We launched the campaign in August and surpassed our initial milestone of $1 million in the first 90-day phase of the campaign. This keeps us on target to have the new complex completed in time for the 2012–2013 school year. I’m thrilled with the progress, but we have a lot more work to do. And we need widespread participation from the community.
F&B: Can you explain how this is a different approach to fund-raising in the public school arena?
BV: This campaign came about in response to concerns from members of the community about our deteriorating East athletic facilities, at a time when the school district is unable to address the needs alone. Typically, in a public school setting, school districts fund a project of this magnitude through a referendum—like Lake Forest did in 2007 to upgrade our academic and performing arts facilities. That’s simply not feasible in today’s economic environment. So, we’re forced to be creative, and we’ve borrowed the tool used by private institutions to fund their capital improvements. We’re simply doing it in a public school setting, with a private group—the Boosters—driving the capital campaign. The result is a true private/public partnership.
F&B: How will the new sports complex benefit the entire school population and the community?
EF: The new sports complex will quadruple the hours of availability for use by various LFHS programs, youth programs, club sports, and the public for recreation and fitness. While it is located on LFHS property, this facility touches the whole community.
Virtually every LFHS student will use the facility, whether or not they are involved in interscholastic athletics, including wellness classes, the marching band, and intramural leagues. Deer Path Middle School has a great track-and-field program, but no track; they currently train and compete on grass fields, weather permitting. The new complex will also open up more opportunities for intramural sports and grade school students. Other groups like the Lake Forest Recreation Department’s Youth Football League, Great Lake Adaptive Sports Association (GLASA), local running clubs, and community members use the track and facilities throughout the year.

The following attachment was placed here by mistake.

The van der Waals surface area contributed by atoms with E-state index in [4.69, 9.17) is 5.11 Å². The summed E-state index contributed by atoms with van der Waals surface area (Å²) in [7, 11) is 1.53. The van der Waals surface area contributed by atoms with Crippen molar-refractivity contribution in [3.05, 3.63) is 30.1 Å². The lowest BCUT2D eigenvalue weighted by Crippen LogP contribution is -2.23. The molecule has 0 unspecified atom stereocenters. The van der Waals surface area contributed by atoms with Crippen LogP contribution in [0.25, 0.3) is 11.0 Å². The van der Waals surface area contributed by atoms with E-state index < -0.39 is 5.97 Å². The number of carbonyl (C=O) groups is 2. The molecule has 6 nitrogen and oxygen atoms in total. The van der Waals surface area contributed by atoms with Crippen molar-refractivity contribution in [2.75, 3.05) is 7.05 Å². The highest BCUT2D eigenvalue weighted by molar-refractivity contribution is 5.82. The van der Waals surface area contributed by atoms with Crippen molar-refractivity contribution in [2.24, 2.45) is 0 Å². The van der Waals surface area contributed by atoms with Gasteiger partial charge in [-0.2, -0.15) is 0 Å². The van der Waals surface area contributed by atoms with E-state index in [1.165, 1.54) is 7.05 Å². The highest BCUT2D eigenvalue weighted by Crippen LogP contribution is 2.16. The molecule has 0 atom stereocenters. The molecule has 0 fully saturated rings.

BV: Another important point is that this new facility will provide additional revenue sources for the school district through rental fees for club sports, such as soccer, lacrosse, and field hockey, to name a few. Facilities for these programs are in short supply. And, it will enable the high school to host significant events in many sports, including regional and sectional competitions, with corresponding new revenue opportunities.
F&B: Is there anything else that makes this project noteworthy?
BV: Ultimately, this is a community project. It is a gift to ourselves and to future generations, and it’s intended to maximize programs and year-round opportunities for all LFHS students and for the entire community. Every contribution—of any amount—is important and will make a difference, and pledges can be spread over five years. Donors will be permanently acknowledged on a donor wall in the entry plaza and on engraved pavers. How great would it be to have every family in the community listed on that wall? This facility will become one of the jewels of LFHS and this community.
To learn more about the Diamond Anniversary Campaign, visit diamondcampaign.org.